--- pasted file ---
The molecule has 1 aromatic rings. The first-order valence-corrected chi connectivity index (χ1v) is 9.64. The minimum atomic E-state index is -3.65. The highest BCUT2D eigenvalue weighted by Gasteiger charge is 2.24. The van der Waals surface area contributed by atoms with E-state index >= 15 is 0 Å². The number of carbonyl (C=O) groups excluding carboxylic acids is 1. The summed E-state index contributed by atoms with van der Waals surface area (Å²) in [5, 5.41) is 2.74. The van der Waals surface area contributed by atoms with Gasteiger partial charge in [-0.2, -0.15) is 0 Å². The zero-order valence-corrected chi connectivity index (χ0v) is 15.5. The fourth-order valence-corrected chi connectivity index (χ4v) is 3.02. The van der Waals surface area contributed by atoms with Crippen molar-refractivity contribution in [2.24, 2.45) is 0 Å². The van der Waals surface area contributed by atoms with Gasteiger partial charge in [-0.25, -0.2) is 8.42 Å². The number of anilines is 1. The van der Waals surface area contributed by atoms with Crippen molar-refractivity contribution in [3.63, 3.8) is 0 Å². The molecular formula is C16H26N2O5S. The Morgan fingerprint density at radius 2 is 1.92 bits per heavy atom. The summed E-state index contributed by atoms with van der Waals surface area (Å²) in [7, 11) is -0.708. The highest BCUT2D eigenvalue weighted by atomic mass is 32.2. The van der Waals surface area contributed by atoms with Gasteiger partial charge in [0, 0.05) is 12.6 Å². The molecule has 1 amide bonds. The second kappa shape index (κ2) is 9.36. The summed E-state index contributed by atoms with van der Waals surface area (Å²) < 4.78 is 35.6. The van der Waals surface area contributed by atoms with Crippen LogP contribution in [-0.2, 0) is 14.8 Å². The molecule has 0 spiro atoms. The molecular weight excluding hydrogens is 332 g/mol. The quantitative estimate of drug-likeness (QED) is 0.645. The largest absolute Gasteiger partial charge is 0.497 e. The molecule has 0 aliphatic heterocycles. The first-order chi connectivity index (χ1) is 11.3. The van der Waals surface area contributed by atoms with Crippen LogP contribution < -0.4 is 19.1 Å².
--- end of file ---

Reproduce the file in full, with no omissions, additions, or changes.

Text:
The molecule has 1 aromatic rings. The first-order valence-corrected chi connectivity index (χ1v) is 9.64. The minimum atomic E-state index is -3.65. The highest BCUT2D eigenvalue weighted by Gasteiger charge is 2.24. The van der Waals surface area contributed by atoms with E-state index >= 15 is 0 Å². The number of carbonyl (C=O) groups excluding carboxylic acids is 1. The summed E-state index contributed by atoms with van der Waals surface area (Å²) in [5, 5.41) is 2.74. The van der Waals surface area contributed by atoms with Gasteiger partial charge in [-0.2, -0.15) is 0 Å². The zero-order valence-corrected chi connectivity index (χ0v) is 15.5. The fourth-order valence-corrected chi connectivity index (χ4v) is 3.02. The van der Waals surface area contributed by atoms with Crippen molar-refractivity contribution in [2.24, 2.45) is 0 Å². The van der Waals surface area contributed by atoms with Gasteiger partial charge in [-0.25, -0.2) is 8.42 Å². The number of anilines is 1. The van der Waals surface area contributed by atoms with Crippen molar-refractivity contribution in [3.63, 3.8) is 0 Å². The molecular formula is C16H26N2O5S. The Morgan fingerprint density at radius 2 is 1.92 bits per heavy atom. The summed E-state index contributed by atoms with van der Waals surface area (Å²) in [7, 11) is -0.708. The highest BCUT2D eigenvalue weighted by atomic mass is 32.2. The van der Waals surface area contributed by atoms with Gasteiger partial charge in [0, 0.05) is 12.6 Å². The molecule has 1 amide bonds. The second kappa shape index (κ2) is 9.36. The summed E-state index contributed by atoms with van der Waals surface area (Å²) < 4.78 is 35.6. The van der Waals surface area contributed by atoms with Crippen LogP contribution in [-0.2, 0) is 14.8 Å². The molecule has 0 spiro atoms. The molecular weight excluding hydrogens is 332 g/mol. The quantitative estimate of drug-likeness (QED) is 0.645. The largest absolute Gasteiger partial charge is 0.497 e. The molecule has 0 aliphatic heterocycles. The first-order chi connectivity index (χ1) is 11.3. The van der Waals surface area contributed by atoms with Crippen LogP contribution < -0.4 is 19.1 Å².